By Carl Cooley | Chetek Alert

A pilot walked away uninjured after his single-engine airplane experienced some sort of problem and crash-landed under a parachute in a cornfield north of Sand Creek on Wednesday morning, Nov. 21.

Minneapolis Air Traffic Control Center was apparently in contact with the pilot and alerted Barron County dispatch that the plane had gone down around 11:05 a.m.

The plane, a Cirrus SR22 Turbo, can carry four passengers and a pilot; however, only the male pilot was on board at the time. He was flying from Cumberland to Akron, Ohio, according to the Dunn County Sheriff’s Office.

Cirrus aircraft are equipped with a “ballistic recovery system,” which is a rocket-deployed parachute that the pilot or passengers can activate in an emergency. In this case, the pilot apparently had some sort of trouble with the aircraft and deployed the parachute. The plane experienced mechanical issues, the DCSO said.

Flight data, via www.flightradar24.com, showed the aircraft had taken off from Cumberland sometime around 10:30 a.m., and started a flight path to the southeast. It reached an altitude of 10,050 feet above sea level—about 9,000 feet above the ground—before descending and turning north over Sand Creek. Radar contact was lost at just under 4,000 feet around 10:48 a.m.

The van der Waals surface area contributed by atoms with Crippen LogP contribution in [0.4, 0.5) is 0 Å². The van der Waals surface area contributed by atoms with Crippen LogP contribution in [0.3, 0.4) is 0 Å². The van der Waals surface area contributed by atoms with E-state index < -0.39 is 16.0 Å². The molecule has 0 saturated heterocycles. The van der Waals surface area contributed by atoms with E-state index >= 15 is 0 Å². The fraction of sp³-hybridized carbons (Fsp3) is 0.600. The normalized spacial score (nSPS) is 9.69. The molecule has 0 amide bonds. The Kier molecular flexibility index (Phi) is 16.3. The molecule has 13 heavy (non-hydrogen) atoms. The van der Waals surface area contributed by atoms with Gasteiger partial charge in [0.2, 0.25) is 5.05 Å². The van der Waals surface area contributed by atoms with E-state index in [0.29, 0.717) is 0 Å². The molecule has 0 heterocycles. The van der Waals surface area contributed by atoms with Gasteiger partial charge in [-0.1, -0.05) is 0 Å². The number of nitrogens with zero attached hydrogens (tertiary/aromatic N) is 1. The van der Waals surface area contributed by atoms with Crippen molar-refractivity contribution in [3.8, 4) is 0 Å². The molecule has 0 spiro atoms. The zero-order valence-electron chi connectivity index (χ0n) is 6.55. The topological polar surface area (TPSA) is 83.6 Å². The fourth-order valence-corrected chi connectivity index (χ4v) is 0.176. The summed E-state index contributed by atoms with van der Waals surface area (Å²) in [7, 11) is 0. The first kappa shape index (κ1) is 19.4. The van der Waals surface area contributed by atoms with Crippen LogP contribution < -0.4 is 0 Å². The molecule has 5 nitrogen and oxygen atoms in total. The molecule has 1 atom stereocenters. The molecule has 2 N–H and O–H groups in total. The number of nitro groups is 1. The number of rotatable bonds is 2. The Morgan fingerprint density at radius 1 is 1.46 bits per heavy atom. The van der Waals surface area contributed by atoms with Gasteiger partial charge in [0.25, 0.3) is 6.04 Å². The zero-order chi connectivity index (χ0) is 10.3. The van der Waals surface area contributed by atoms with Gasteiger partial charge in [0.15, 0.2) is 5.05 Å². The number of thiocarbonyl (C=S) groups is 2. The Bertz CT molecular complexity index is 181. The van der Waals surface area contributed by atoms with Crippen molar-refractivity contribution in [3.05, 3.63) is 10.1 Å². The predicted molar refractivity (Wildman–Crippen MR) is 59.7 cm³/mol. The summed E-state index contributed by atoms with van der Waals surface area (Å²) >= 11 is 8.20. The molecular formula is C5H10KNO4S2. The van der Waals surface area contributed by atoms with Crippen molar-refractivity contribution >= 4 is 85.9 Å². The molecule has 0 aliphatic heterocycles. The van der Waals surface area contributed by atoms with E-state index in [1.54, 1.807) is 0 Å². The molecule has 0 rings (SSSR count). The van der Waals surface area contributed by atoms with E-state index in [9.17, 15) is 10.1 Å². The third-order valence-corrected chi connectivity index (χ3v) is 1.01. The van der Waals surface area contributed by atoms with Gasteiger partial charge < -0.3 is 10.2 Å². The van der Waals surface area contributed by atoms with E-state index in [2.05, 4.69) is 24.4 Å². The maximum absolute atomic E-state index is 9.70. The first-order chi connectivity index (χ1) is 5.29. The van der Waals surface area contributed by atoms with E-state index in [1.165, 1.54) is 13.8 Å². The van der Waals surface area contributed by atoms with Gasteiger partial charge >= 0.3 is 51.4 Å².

Deputies and Sand Creek firefighters found the aircraft in a harvested cornfield near the intersection of 1450th Avenue (Barron-Dunn Avenue) and 930th Street (23rd Street). The parachute is not steerable and the plane landed on top of a field irrigator, damaging the irrigator. The field is owned by Hanson’s Golden Acres LLC, according to county land records.

The pilot was taken to the Sand Creek Cafe, where he was picked up by friends.

Deputies secured the area and waited for Federal Aviation Administration officials from Minneapolis, Minn., to arrive. A deputy used a drone to take pictures of the aircraft. Friends of the pilot said the aircraft would likely be removed via trailer at a later date.

Brandon Zimmermann, with the Sand Creek Fire Department, had been deer hunting in the area and had heard the plane flying low, overhead. He said he didn’t notice anything unusual about it.

David Nelson, also of Sand Creek, was hunting about a half-mile of where the plane landed. He said the engine sounded normal and he thought he heard it rev up to climb and circle around several times. He and his son heard a loud explosion, likely the plane’s parachute system being activated or when it landed on the irrigator.

Nelson noted the close proximity of the crash to that of an airplane crash that killed a Chetek-Weyerhaeuser teen and injured his passenger in May 2017, about five miles away. It was unsettling, he said.

The pilot is from Duluth, Minn. His name was not released and a message left for the pilot was not returned as of press time.

The plane is owned by Mark Waddell, of New York City, N.Y., and was built in 2008, according to FAA records.

Dunn County sheriff’s deputies, Wisconsin Department of Natural Resources, Sand Creek Fire and Colfax Ambulance responded to the Nov. 21 crash.